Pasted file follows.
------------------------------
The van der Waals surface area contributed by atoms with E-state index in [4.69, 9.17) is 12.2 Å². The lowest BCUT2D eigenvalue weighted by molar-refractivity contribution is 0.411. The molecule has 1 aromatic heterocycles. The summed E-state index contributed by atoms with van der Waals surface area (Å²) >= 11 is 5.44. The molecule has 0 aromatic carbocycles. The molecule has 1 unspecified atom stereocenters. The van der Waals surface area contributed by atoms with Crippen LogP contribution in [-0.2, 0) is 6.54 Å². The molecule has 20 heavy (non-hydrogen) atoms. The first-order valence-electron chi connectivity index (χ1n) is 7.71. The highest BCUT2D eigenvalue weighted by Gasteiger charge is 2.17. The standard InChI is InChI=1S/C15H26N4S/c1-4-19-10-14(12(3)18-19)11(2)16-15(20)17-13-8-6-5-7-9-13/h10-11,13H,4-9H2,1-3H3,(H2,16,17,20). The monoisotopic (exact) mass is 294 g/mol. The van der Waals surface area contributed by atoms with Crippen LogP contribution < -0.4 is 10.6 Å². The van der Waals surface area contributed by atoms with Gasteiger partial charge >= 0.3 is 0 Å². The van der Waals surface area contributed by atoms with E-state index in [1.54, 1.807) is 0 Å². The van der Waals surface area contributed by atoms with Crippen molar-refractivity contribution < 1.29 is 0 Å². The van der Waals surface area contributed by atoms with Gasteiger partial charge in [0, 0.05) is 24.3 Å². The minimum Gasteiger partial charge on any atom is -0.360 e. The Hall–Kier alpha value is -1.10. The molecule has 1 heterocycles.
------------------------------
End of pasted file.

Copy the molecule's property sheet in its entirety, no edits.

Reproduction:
The van der Waals surface area contributed by atoms with E-state index in [4.69, 9.17) is 12.2 Å². The lowest BCUT2D eigenvalue weighted by molar-refractivity contribution is 0.411. The molecule has 1 aromatic heterocycles. The summed E-state index contributed by atoms with van der Waals surface area (Å²) >= 11 is 5.44. The molecule has 0 aromatic carbocycles. The molecule has 1 unspecified atom stereocenters. The van der Waals surface area contributed by atoms with Crippen LogP contribution in [-0.2, 0) is 6.54 Å². The molecule has 20 heavy (non-hydrogen) atoms. The first-order valence-electron chi connectivity index (χ1n) is 7.71. The highest BCUT2D eigenvalue weighted by Gasteiger charge is 2.17. The standard InChI is InChI=1S/C15H26N4S/c1-4-19-10-14(12(3)18-19)11(2)16-15(20)17-13-8-6-5-7-9-13/h10-11,13H,4-9H2,1-3H3,(H2,16,17,20). The monoisotopic (exact) mass is 294 g/mol. The van der Waals surface area contributed by atoms with Crippen LogP contribution < -0.4 is 10.6 Å². The van der Waals surface area contributed by atoms with Gasteiger partial charge >= 0.3 is 0 Å². The van der Waals surface area contributed by atoms with E-state index in [1.54, 1.807) is 0 Å². The van der Waals surface area contributed by atoms with Crippen molar-refractivity contribution < 1.29 is 0 Å². The van der Waals surface area contributed by atoms with Gasteiger partial charge in [0, 0.05) is 24.3 Å². The minimum Gasteiger partial charge on any atom is -0.360 e. The Hall–Kier alpha value is -1.10. The molecule has 1 heterocycles.